PB : You’re going to be playing on the Malt Shop Memories cruise in October. What’s the plan? CC: We’re going to tear them up. We always do. We always do. We have that. I’m a scientist in a very, highly developed science studio, an experimental studio. (Laughs). We have that down pat. That live show. We have that if we don’t have anything else and if I have a gig for you and people have a chance to see that then we’ll have the same amount of people that Bon Jovi has and Springsteen has and Mellencamp and all of those guys out there. We would have that kind of success. Since the beginning in the 60s, even in my movies, there is this big heavy racial overtone keeping me from being all that I could be. I have a book coming out- it talks about the pitfalls of being a big star and being Chubby Checker. The pitfalls, the name of the book, well, I can’t tell you the title, but the thing with the pitfalls of being in rock and roll of being a big star and a person like me, in the music industry, how we continue to get raped, raped of our fame and our notoriety. We continue to get ripped off and raped and put on the back burner so lesser talent can come out and be before people like me. There’s a magazine called ‘Pollstar’. Get a copy of it and check the touring schedule – see who’s making all the money. Just check it out. You’re going to say, “Oh, my God, is this really happening?” You look at the tour schedule and see who’s making two million dollars in gross receipts and go all the way down until you see the people like Neil Young and Bob Dylan and go all the way down until you get to the Who – the people who have been around for about 45 years. Their music is still being played. They’re bringing a half million dollars, $800,000 a night, in gross receipts and it’s only because they’re getting airplay. The best way to describe it: do you remember Gordon Lightfoot? Well, they haven’t been playing his records lately for the past ten or twelve years, and he’s almost extinct. It just goes to show when they stop playing your music what happens to someone when that happens. They used to play his music and at the time, he had a great touring schedule. PB: How would you advise a new performer? CC: I want you to understand something, you know. I talk about what I don’t have, okay? Because I’m never going to stop talking about that and I do have a lot. I mean, my cup isn’t half empty, my cup is half full. So, it’s just that I am what I want to be, but I’m not all that I can be because we’ve got all these blockers keeping me from being all that I can be, because they’ve decided I’m not going to be the man I want to be in show business and that’s just going to be the end of that. But, to the new singers coming up, says Chubby, I say, hey, just go on out there and play. I can’t tell you nothing because a new singer is a white sheet of paper. I don’t want to put any ink on it. You have got to find out for yourself, just go out and be the best that you can be. That’s the only advice I have. Just go out and be the best you can be. But, behind all that I say, well, wait till you get your big, hit record and get your big disappointment and you go to New York City and you think you’re going to play Madison Square Garden and you end up playing a little theatre on the side of the street because you’re a black person. It’s not going to happen. I don’t say that. Let them find out for themselves. Even the big, huge singers out there that are black singers, they’re not all that, because when you compare them to the rest of the singers they’re nine or ten or fifteen in the equation. They’re not up there with the rest of them. They’re not, because they don’t get the airplay. Beyonce’s not getting the airplay that Taylor Swift is getting. They’re not getting the airplay. I mean if they’re playing Taylor Swift ten times a day, they’re playing Beyonce six times a day. Back in the music when I was out there my music was getting played from 6:00 until 12:00 at night. The other 18 hours a day I didn’t get any airplay for a long time. Think about it. Just think about airplay around the clock because I’m never going to be Rod Stewart, never, ever, ever, ever. Why? It’s here. I’m not afraid to talk about it, because it’s here. Why aren’t they playing Chubby’s music? Why? Did Chubby do something wrong? Back in the 60s I was going to do this horrible play called ‘Conrad Birdie’. I was the man and the guy said, “Oh, I didn’t know Chubby was black. We can’t use him then, sorry about that.” So I didn’t get the role. When I’m doing the movie, I’m sitting on the couch giving people advice and everybody else is doing everything and I’m just sitting there looking stupid and I got top billing – Chubby Checker coming to the movies - all I did was sing some songs in the nightclub. I wasn’t going around with a girl. I didn’t have a girl. I didn’t have any fun out there. I was in a stupid nightclub and they wrote the script around the nightclub. I sang, that’s all I did. Racism, that’s all it is. I didn’t have any girl. I didn’t have any girl to be with. When Elvis had a girlfriend, I didn’t have a girlfriend, I had nothing. PB: At what point during your career as an entertainer did you become aware of that racism? CC: Let me tell you something. I cried my heart out when I realized I had the biggest career in the world. I cried my heart out when I couldn’t star over Paul Anka or Bobby Rydell or Fabian or Frankie Avalon. I cried my heart out. PB: How did your management team approach this? CC: They were racists themselves so how could they talk about it? They’re caught up in the racist machine so what could they do about it? What could they say? Listen, you can’t disguise the truth. I got caught up in a racial machine that won’t allow me to be what I want to be and that’s just the end of it. They’re not playing my music. Come on, the number one song on the planet doesn’t deserve to get airplay? I mean it doesn’t make sense and don’t think that I don’t suffer because I do. Did you know why I look at Media Base because it tells you how many times your record is being played a year. They tell you the hour it’s being played because, thank God for new technology. They know everything; so, so, so ‘Twist and Shout’ gets played a thousand times and ‘The Twist’ gets played 37 times. And when you go to Polstar, just see, people like Jay Z, I mean Jay Z isn’t making money in the music industry. He’s doing other things. They’re not playing his music. He took his music money and turned it into something else because he knew they weren’t going to play his music. All of these rappers; they have a very, short life-span, very short life-span, and by the way, the only black people that get played on the radio, if you notice, because I know it goes right past you, real quick, and you don’t understand it. The black people; Marvin Gaye, Barry White, Ray Charles, Nat King Cole – don’t you hear those records all of the time? Thank you. PB: So why do you feel we only hear those records? CC: You’re not going to see them. They’re not going to make any money if they’re dead. It’s all about the same thing. Oh, we play black music. We play Marvin Gaye. We play Nat King Cole. “Really, how interesting”’ When are they going to have a show so we can check out how good they are? Louis Armstrong – you’re not going to see Louis. I don’t even hear Prince on the radio no more I don’t hear Lionel Ritchie. It’s not fair, it’s wrong that we should have to have in 2010 lily white radio with no black people in the rock business. Chubby Checker was never a R & B singer. Chubby Checker was a white boy singing with a tan face. My music’s not being played, just the white boys. I need to get played. I’m not being played and you know something? When you put this in your magazine your editor’s going to edit out all the good stuff, so you’re going to have a little suffering yourself. PB: Oh, I don’t think so… CC: He’s going to take all of the flavour out of your issue. He’s going to take all of the flavour out of it, you’ll see. You can tell me, Chubby, you’re right because these people have a government. That is all gauged in the same direction for people like me not to be all that they can be and that’s just the way it is. They do it in sports. No one can stop you from being all that you can be. They might put you on the bench, but people always come back and score and if the coach tells you not to do something and you think that you can do it, you can do it and if you succeed what’s the coach going to say? They just want to win the game. That’s all they want to do is win the game so if you’re a sports person and you make it happen and you’ve got the chemistry to make your team win, no one’s going to bother you and you’re going to make more money next year than before with all your hard work. But, it’s not in the music business and not so in the movie business. Eveyrbody’s controlled in the music business and if you’re white and they don’t like you they’ll start to say bad things about you to try to get the audience to stop liking you. It almost happened to Tom Cruise over the last four or five years. He started to get too rich and they started to say things against Tom Cruise. They’re just allowing him to get back where he wants to be with his new movie. I noticed that with Julia Roberts. They have a little thing against her lately these days. I mean I can see things. You can know it’s happening even if you can’t see it. They start saying things against you, but Lindsey Lohan, they’re helping that girl. They want her to succeed so they’re helping her in a negative kind of way, but they’re helping her. PB: What has kept you in Philadelphia all these years when so many artists relocate to the coasts for film and music? CC: You know I’m in showbiz and it doesn’t matter where I live. I don’t want to live more than 200 miles from New York City. LA is too spread out for me. LA is too spread out and I have a little island that I live on, we call it ‘S-H-I-P,’ a little island and you go up the driveway and it’s 14 acres and the deer are all around the place and away from all the traffic and - when we built the driveway - it’s peaceful and no one bothers me in the neighborhood and I’ve been living here since 1965 in February. PB: What do you recall about working with Dick Clark and ‘The American Bandstand’? CC: (Laughs). I wonder why you asked that question. Well, you know, Dick Clark’s wife gave me the name Checker (she suggested this surname after Chubby had done an imitation of Fats Domino) and Dick Clark really is responsible for giving me the opportunity to be on TV and on ‘American Bandstand’. I always thought that Dick never appreciated me for what I did for him. I always talk about him, but he never talks about me. Dick said one thing in my favor and I don’t know if he knew what he was saying or he said the three most important things that ever happened in the music industry were Elvis Presley, the Beatles and Chubby Checker. I almost swallowed my tongue when he said that. It was some years ago. But you know something? Whenever Dick Clark had his celebrations and he had all of his hoopla and the shows he brought people on he never included me and listen to this. When Dick Clark started ‘American Bandstand’, he was filling in for a guy named Don Horn. You know the history of it? PB: No. CC: Bob Horn lost the show to bad publicity and Dick Clark came in and took over and at that time he was just replacing Bob Horn. But the same format was going on> Nothing changed except that now they had a nice looking Dick Clark and he was very nice and people loved to watch him. But, Dick Clark did not become the man, the M-A-N until dancing apart from the beat was born on his show. Are you with me here? PB:I am. So you also boosted his career. CC: Now the man had something to talk about because now ‘American Bandstand’ became ‘Dick Clark’s American Bandstand’ because dancing had changed and everything that Bob Horn had done was finished. But, he never, Dick Clark had several radio stations, he never played my music. I mean, I love him, but he needs to know that, and everybody’s dancing apart from the beat on his show and he forgot who put it there. He just forgot who put it there. He said that I was next to Elvis and the Beatles but he didn’t try to prove that by bringing me on, just think if Dick Clark would have me on his shows, his New York rock and eve shows, how much more money I would have made in my lifetime. But, he never did. How can you forget about it? I’m overlooked. You made me the man that I am, but for God’s sake, I helped you be the man that you are. But, why? I honour you, but you never honour me. I’m the guy who made it happen for them. So there you go, so there it is. Dick Clark, I love him. Without him I wouldn’t be here. But he also has to understand that dancing apart from the beat was born on his show and who put it there, Chubby Checker. He didn’t honour what I did. I honoured what he said to me. He hasn’t honoured what I did for him. That’s all. I’m glad you asked the question because now everybody knows. Thank you very much. I don’t want this interview to be an interview of bitterness. I’m not bitter. I don’t want people to hear, ‘Oh, he’s bitter.’ Are you kidding me?’ Is this a joke or something? I’m bitter? Fred Astaire said the worst thing that could happen is to be overlooked. I’ve been overlooked. I’m almost as famous as Pretzels, but I’ve been overlooked. All the fame I’ve had without the advantage of hearing my music, can you imagine? If you heard my music, along with my fame, do you know where I would be today? Amazing. PB: Have you been approached about doing a movie of your life? CC: We’re writing a book at this point. The book will probably be finished early next year. In fact, I’m coming to Florida right now. We’re up to 1974 right now and we’re going to get into it a little bit more and I think maybe by April we’ll be finished with it. It’s a big book; it’s a mini-series. My life can change a lot of things. I mean a lot of little things; I mean the first eight years of my life are the first chapter of the book; almost two chapters. It’s amazing who I came from to get to this point in my life. I feel like I haven’t gotten very far and the most interesting part of my life is happening in the last five years. I mean, everything was leading up to this. So, we’ll see… I want the world to know how I feel. I want them to know what’s going on here; all those patents and those trademarks of the twist. I mean, everybody’s making money from Chubby Checker, but I didn’t get anything. I’m not making any money. I mean 10,000, 20,000, 50,000 people making money off Twist trademarks. Kraft is doing the Twist, Hershey is doing the Twist. Tropicana’s doing the Twist; everybody’s doing the Twist. The light bulb people are doing the Twist. I mean, they could say, Chubby, we got a twisted light bulb. We want you to advertise on TV. No one came to me for nothing. PB: What is the process for writing your book? CC: Oh, no, no. We sit and we do the book and we sit and the tape recorder goes on and we talk about things and then we get together two months later. We get together and we correct some things and we put things back together again and this is how we do it. But, it’s a very informative book; all the hurts, I didn’t miss anything, all the hurts, everything; all the pain is all there. It’s all there; all the pain’s there. PB: Will you tour the book? CC: I’ll tell you something. I really don’t know. I think I’d kind of like to leave it alone a little bit because I don’t want to show up at places and nobody’s there because of lack of my airplay. I have that fear and the thing is if they ask me to play with someone who has a record out, I can’t play with that person. They have airplay. I can’t play with that person. They have airplay and I don’t have airplay. So, I can’t compete with these people. There is a lot of things that I just don’t do. I would like for the book to come out and be a movie right away and then sell the book afterwards. PB: Who would play Chubby Checker? CC: I don’t know. It would be someone I’d have to pick. They’ll pick the wrong person because the producers have their own thoughts about things. Like this Ali movie, I thought Will Smith was great for the part but he didn’t look enough like Ali. He didn’t look enough like Ali. I mean he did a good job. I mean, when I look at him, that doesn’t look like Ali. I would rather them get someone who was unknown who was a great actor and the movie would have been more successful. I think so. So I would like to be able to choose the people that I would like to be Chubby Checker. Like when I did the Nabisco commercial for the Oreo Cookie, they allowed me to pick out the kid who looked most like me when I was a kid and it’s the only commercial that Nabisco has ever done that got an award. So we do have power out here. When we’re put in the right situation then we have the power to do great things, but it can’t be bits and pieces. It’s got to be the right production. It’s a movie they really got to do it right. If it costs 24 or 30 or 40 million to make that movie, it might gross maybe 500 million to make that movie because there’s a lot of stuff in there, man. Wow. Oh, my, there’s stuff in there. I don’t attack racism like most people. I look racism in the face and call it for what it is. I don’t take a back step to that. I look it in the face to talk to what it is. I will tell a DJ in a minute. He says, ‘what’s up. I’m playing this music.’ You only play dead niggers, don’t give me that. You don’t play anybody living because you don’t want niggers to make any money. Chubby! You say it when I’m not around. You don’t want us to make any money. That’s the whole thing. What do you got against black people making money? What’s the big deal? You know how I got my sound? PB: How? CC: White people always like to imitate black people singing. So what I did, I imitated them imitating black people. That’s how I got my sound and it worked and I was ten years old when I decided I was going to do that. I was ten years old. PB: Were there other musically-inclined people in your family? CC: My mother was a good singer and her family were good singers. My father’s father was a mulatto and his father was a white man. They didn’t have any rhythm (Laughs). So it got into my blood and I got the rhythm (Laughs). Hey, I’m living a good life. I enjoy the fight because it keeps it interesting, you know, and it gives me something to do every day that I wake up. Oh, here I go again another fight. I wonder what’s going to happen today. Is it going to be exciting? And the phone rings and there it’s you (Laughs). PB: Thank you, Chubby.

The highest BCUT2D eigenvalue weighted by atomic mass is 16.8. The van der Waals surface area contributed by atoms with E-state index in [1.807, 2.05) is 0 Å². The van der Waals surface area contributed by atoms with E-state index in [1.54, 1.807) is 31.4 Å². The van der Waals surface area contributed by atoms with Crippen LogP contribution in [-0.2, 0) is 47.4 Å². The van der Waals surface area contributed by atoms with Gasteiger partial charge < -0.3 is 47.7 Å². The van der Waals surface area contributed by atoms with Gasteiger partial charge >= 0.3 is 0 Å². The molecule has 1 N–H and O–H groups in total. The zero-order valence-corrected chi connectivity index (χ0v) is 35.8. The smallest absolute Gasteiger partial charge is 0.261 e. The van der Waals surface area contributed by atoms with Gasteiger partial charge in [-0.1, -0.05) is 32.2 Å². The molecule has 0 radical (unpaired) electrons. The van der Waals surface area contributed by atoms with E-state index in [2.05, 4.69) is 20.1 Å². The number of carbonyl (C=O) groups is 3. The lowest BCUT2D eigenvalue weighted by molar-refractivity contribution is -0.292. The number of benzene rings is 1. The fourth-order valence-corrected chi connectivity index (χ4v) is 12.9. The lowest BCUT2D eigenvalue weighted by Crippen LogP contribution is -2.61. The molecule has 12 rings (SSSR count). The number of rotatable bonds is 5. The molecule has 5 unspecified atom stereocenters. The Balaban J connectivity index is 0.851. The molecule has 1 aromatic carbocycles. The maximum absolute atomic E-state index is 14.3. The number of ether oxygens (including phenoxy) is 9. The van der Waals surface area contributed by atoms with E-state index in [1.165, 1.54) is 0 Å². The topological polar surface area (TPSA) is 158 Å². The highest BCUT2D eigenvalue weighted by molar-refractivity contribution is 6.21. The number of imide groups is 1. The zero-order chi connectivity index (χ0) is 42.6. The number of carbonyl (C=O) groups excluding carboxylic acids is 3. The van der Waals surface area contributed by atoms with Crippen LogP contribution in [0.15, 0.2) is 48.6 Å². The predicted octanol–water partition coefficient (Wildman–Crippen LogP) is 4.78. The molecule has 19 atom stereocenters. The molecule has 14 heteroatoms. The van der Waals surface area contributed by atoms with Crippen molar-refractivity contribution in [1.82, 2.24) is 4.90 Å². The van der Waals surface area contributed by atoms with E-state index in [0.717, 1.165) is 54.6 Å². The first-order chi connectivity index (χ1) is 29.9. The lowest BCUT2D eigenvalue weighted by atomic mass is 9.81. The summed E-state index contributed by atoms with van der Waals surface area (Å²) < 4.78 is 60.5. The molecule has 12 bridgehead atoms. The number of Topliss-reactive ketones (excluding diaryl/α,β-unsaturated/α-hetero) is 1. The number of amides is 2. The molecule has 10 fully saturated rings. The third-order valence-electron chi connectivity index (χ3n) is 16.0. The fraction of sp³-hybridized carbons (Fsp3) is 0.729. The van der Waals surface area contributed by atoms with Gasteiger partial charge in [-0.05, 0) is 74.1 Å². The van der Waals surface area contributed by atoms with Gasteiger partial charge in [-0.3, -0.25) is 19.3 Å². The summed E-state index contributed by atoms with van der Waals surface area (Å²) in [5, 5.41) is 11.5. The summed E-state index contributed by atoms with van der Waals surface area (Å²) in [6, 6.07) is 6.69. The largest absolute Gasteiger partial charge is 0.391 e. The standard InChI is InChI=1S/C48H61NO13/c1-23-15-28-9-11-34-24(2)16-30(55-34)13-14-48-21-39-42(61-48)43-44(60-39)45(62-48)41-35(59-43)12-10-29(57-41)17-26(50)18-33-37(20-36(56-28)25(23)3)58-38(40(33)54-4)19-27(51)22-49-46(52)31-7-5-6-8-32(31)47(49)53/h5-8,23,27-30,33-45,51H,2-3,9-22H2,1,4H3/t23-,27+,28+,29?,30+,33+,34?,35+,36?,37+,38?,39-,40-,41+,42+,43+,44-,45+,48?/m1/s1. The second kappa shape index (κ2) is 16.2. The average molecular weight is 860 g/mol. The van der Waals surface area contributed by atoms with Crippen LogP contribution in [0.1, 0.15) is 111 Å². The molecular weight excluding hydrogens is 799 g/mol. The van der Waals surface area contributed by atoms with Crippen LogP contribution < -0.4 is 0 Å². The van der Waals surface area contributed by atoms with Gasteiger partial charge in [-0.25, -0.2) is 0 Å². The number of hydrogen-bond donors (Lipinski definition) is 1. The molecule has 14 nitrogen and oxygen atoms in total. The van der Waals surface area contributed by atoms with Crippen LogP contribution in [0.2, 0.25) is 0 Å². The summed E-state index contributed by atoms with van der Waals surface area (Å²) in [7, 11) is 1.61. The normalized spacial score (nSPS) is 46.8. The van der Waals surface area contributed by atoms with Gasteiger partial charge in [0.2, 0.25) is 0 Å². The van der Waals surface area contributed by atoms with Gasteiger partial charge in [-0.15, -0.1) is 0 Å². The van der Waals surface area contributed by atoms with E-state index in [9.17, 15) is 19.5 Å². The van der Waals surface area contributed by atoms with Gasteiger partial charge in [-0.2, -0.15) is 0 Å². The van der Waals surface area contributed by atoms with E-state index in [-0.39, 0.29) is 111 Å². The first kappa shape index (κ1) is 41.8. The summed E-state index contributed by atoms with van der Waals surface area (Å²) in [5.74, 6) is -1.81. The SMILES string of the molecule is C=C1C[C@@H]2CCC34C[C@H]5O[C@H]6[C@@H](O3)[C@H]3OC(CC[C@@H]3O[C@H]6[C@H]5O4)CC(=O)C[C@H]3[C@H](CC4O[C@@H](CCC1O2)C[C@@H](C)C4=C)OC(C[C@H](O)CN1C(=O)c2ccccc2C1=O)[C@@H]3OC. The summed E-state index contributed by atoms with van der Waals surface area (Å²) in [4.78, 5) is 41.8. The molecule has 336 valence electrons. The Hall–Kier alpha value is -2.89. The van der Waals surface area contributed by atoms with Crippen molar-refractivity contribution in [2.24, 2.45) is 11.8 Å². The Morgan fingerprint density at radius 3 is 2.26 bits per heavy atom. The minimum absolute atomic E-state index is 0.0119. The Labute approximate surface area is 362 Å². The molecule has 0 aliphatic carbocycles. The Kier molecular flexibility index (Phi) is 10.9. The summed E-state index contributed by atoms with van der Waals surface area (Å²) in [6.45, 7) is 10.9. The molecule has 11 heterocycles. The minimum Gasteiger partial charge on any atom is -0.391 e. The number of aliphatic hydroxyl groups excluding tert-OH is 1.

Picture Gallery:-
Chubby Checker - Interview Part 2

Chubby Checker - Interview Part 2

Post A Comment

your name
ie London, UK
Check box to submit


Interview Part 1 (2010)
Chubby Checker - Interview Part 1
In a two part interview Lisa Torem speaks to bestselling artist Chubby Checker about his worldwide 60's dance hit, 'The Twist' and the racism which he feels has blighted his fifty year career

live reviews

Horseshoe Casino, Hammond, Indiana, 23/1/2011
Chubby Checker - Horseshoe Casino, Hammond, Indiana, 23/1/2011
Lisa Torem watches 60's icon Chubbby Checker play an enthusiastic and humorous set of his classic rock 'n roll hits at Horseshoe Casino in Hammond near Chicago

most viewed articles

most viewed reviews

Pennyblackmusic Regular Contributors